According to the South Korean Central Bank's "Monetary Credit Policy Report," household debt reached 105% of GDP in the first quarter of this year, equivalent to approximately $1.5 trillion at the end of March, with a major share tied up in home mortgages.

Average home loans are equivalent to 270% of annual income.

One reason behind the debts is the soaring housing prices. In Seoul, home to nearly half of the country's population, housing prices are now among the highest in the world. The price to income ratio (PIR), which weighs the average price of a home to the average annual household income, is 12.04 in Seoul, compared to 8.4 in San Francisco, 8.2 in London and 5.4 in New York.

According to the Korea Real Estate Commission, 42.1% of all home purchases in January 2021 were by young Koreans in their 20s and 30s. For those in their 30s, the average amount borrowed is equivalent to 270% of their annual income.

Playing the stock market

At the same time, the South Korean stock market is booming. The increased demand to buy stocks has led to an increase in other loans such as credit. The ratio for Korean shareholders conducting credit financing, i.e. borrowing from securities companies to secure stock holdings, had reached 21.4 trillion won ($17.7 billion), further increasing the indebtedness of households.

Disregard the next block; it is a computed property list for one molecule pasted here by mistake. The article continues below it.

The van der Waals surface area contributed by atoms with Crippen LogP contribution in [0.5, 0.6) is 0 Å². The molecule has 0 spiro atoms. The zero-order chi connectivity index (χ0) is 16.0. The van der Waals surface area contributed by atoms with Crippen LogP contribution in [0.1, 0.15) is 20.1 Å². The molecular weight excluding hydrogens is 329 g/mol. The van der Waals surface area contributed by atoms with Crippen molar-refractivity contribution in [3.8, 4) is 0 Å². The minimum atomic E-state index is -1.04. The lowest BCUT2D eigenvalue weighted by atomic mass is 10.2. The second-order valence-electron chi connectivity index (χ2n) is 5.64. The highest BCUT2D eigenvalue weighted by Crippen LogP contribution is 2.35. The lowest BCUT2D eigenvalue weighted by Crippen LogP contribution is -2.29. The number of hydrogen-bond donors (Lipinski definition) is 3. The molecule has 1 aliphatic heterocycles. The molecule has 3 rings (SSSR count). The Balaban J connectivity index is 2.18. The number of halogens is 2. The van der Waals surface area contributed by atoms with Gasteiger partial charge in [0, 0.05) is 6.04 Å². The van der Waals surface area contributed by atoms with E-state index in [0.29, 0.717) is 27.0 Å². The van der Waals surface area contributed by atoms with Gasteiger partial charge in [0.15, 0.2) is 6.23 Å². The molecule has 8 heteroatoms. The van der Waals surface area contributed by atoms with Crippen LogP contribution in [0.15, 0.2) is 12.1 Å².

A 30-year-old Seoul office worker who bought stocks through various forms of borrowing was interviewed by Reuters this year, and said he was "very foolish not to take advantage of the rebound."

In addition to his 100 million won ($84,000) overdraft account, he also took out a 100 million won loan against his house in Seoul, and a 50 million won stock pledge. All of these demands on the stock market have further exacerbated the problem of household debt.

42.1% of all home purchases in January 2021 were by young Koreans in their 20s and 30s

Simon Shin/SOPA Images/ZUMA

Game of survival

In response to the accumulating financial risks, the Bank of Korea has restricted the release of loans and has announced its first interest rate hike in three years at the end of August.

But experts believe that even if banks cut loans or raise interest rates, those who need money will look for other ways to borrow, often turning to more costly institutions and mechanisms.

This all risks leading to what one can call a "debt trap," one loan piling on top of another. That brings us back to the plot of Squid Game, "Either you live or I do." South Korean society has turned into a game of survival.